LS: When I was working 50-60 hours a week at a corporate job, my writing had to get stuffed in where it could and I ended up being most successful waking up early to write from 5:30 to 7:00 before having to rush into my work day. Recently though, I quit that job to be able to focus on my writing since several novels are in the “murky middle” and need my full focus. Some days I can only get 2 or 3 hours of decent writing, some days I have gotten 8 hours of (mostly) decent writing. I’m currently tracking word count and hours spent and am trying to narrow down when and how long is best for me as a writer now that I have my day to organize as I see fit.
SC: Do you have any writing superstitions?
LS: Other than fearing the day I have my best word count is also going to be the day my computer decides to fatally crash before I can back up the newly written stuff to the cloud? No, that’s pretty much it. No superstitions, just fears.
SC: What do you do when you’re not writing? Do you have any hidden talents?
LS: I like to discover dives and hole-in-the wall places with good eats and search out live acoustic or bluesy music around town. I take in Broadway shows at the Majestic occasionally. As the weather gets cooler, we’ll be taking our Border Collie to area parks more often, going on hiking trips, and gardening and DIY landscaping (have plans to turn 30% of lawn into hardscape). I just got a guitar and plan to teach myself how to play, so let’s see how that goes.
SC: What is your favorite part of the writing process?
LS: I think all writers would say their favorite part is the beginning, when the ideas are freshly inspired and flowing like homemade wine at a summer soiree. It is great to be in the zone and frustrated only by your fingers not typing fast enough the movie that plays in your mind. But really, even the murky middle is pretty awesome compared to a corporate job, no matter how much I might cuss and crumble when the characters won’t behave the way I want them to. I would like to say that my favorite part is writing the words “The End” after the final edit, but I haven’t gotten there yet.
SC: What would happen if you didn’t write?
LS: I have been there before. After attaining my Master of Fine Arts degree in Creative Writing, I was so discouraged about the publishing industry in general and my chances in it specifically, that I did stop writing for a couple of years.
SC: And wouldn’t you know, because I stopped writing fiction, I started journaling more and even wrote the occasional poem? A writer writes. A writer cannot stop the flow of words and images, even if she stops writing them down.
SC: How do you know when your research is done?
LS: I have not had to do much research yet for the books I write and so tend to do the research on an as needed basis with quick trips to the Internet or calls with friends who would know or even getting some feedback in critique group about the proper terms for technical things in various industries. One thing I have learned, though, is that reading deeply in a genre (spy thriller, particular historical time-period, etc.) can really help you get started with basics so you have the terminology in mind when you need to turn to more in-depth research. This “shortcut” works with reading well-researched fiction, but not with watching TV or movies, which frequently get details wrong!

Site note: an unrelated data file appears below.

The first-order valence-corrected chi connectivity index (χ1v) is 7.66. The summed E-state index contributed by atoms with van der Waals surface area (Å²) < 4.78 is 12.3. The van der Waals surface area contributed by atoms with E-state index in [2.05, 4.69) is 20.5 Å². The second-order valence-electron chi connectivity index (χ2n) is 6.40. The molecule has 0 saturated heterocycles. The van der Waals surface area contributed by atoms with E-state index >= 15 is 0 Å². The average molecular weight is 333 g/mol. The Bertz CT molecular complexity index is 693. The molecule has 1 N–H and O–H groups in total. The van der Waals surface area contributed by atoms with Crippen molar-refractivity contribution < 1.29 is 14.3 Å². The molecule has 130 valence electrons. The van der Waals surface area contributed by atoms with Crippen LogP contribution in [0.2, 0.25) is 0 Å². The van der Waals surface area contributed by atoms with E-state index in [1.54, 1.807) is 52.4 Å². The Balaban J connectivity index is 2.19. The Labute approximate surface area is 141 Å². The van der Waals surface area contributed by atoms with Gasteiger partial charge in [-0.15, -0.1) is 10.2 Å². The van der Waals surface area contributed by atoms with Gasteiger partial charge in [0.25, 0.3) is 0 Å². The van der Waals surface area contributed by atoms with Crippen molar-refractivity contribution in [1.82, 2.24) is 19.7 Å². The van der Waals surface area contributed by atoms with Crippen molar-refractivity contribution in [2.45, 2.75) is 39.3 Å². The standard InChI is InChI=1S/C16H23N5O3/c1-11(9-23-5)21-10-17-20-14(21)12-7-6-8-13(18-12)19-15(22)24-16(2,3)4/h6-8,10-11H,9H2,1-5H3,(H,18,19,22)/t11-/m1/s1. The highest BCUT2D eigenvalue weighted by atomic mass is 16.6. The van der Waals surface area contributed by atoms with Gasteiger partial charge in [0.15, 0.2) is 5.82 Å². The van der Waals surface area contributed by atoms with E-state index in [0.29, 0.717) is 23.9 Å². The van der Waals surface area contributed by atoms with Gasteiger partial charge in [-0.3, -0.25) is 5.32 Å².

SC: Name one thing you absolutely can’t write about.
LS: I feel that no topics are taboo. However, if the question means “what will you refuse to write” then I would have to say writing torture or rape as sexy. For example, some of the erotica being written today would try to make water-boarding look like the splashy scene from Flashdance. Umm, no. Torture is torture, rape is rape, and neither of them are sexy. Period. I consider books that try to make torture and rape look sexy to be dangerous dis-information.
SC: Name one of the challenges you had writing or as an author and how you met that challenge.
LS: The biggest challenge that I have always faced and will probably continue to face is to remember to focus on the bite-sized chunks of tasks until I reach my larger goal. Sometimes, when I look up from the daily process and see how much more I have to do and how far away the end goal is, and start comparing myself to other writers who pop out a book a month, and Geez Louise, there are SO MANY books already being published, do we really need any more, will anyone even care…? You get the idea.
Fighting discouragement and perfectionism is a constant battle, for many writers, which is why we need our writer friends and groups like SARA and RWA to give us a reality check and tell us we are not alone on this awesome but sometimes tricky path.
SC: Always a comforting thought, Laura. It’s good to know we have friends like you in SARA to help keep us grounded.
Article by Mary Brand